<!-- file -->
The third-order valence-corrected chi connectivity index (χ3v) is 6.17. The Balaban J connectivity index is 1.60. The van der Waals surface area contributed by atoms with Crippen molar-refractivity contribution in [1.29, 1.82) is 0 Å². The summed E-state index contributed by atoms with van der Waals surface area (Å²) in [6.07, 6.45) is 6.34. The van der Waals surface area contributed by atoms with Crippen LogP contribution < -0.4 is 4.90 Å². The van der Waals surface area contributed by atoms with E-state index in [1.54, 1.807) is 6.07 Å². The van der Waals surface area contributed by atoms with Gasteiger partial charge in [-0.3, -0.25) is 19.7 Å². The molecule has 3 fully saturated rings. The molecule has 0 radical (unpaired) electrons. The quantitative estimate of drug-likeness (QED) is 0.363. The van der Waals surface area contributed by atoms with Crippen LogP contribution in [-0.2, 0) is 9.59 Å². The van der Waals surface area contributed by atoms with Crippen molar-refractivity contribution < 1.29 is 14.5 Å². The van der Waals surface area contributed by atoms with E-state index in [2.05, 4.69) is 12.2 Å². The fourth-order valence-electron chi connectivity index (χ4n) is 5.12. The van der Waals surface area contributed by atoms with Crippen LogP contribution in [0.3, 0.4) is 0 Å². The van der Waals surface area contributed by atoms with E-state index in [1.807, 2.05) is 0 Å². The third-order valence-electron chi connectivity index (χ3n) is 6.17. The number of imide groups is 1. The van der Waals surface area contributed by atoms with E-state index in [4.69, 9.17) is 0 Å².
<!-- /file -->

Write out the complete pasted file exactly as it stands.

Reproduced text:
The third-order valence-corrected chi connectivity index (χ3v) is 6.17. The Balaban J connectivity index is 1.60. The van der Waals surface area contributed by atoms with Crippen molar-refractivity contribution in [1.29, 1.82) is 0 Å². The summed E-state index contributed by atoms with van der Waals surface area (Å²) in [6.07, 6.45) is 6.34. The van der Waals surface area contributed by atoms with Crippen LogP contribution < -0.4 is 4.90 Å². The van der Waals surface area contributed by atoms with E-state index in [1.54, 1.807) is 6.07 Å². The van der Waals surface area contributed by atoms with Gasteiger partial charge in [-0.3, -0.25) is 19.7 Å². The molecule has 3 fully saturated rings. The molecule has 0 radical (unpaired) electrons. The quantitative estimate of drug-likeness (QED) is 0.363. The van der Waals surface area contributed by atoms with Crippen LogP contribution in [-0.2, 0) is 9.59 Å². The van der Waals surface area contributed by atoms with Crippen molar-refractivity contribution < 1.29 is 14.5 Å². The van der Waals surface area contributed by atoms with E-state index in [2.05, 4.69) is 12.2 Å². The fourth-order valence-electron chi connectivity index (χ4n) is 5.12. The van der Waals surface area contributed by atoms with Crippen LogP contribution in [0.3, 0.4) is 0 Å². The van der Waals surface area contributed by atoms with E-state index in [1.807, 2.05) is 0 Å². The third-order valence-electron chi connectivity index (χ3n) is 6.17. The number of imide groups is 1. The van der Waals surface area contributed by atoms with E-state index in [4.69, 9.17) is 0 Å².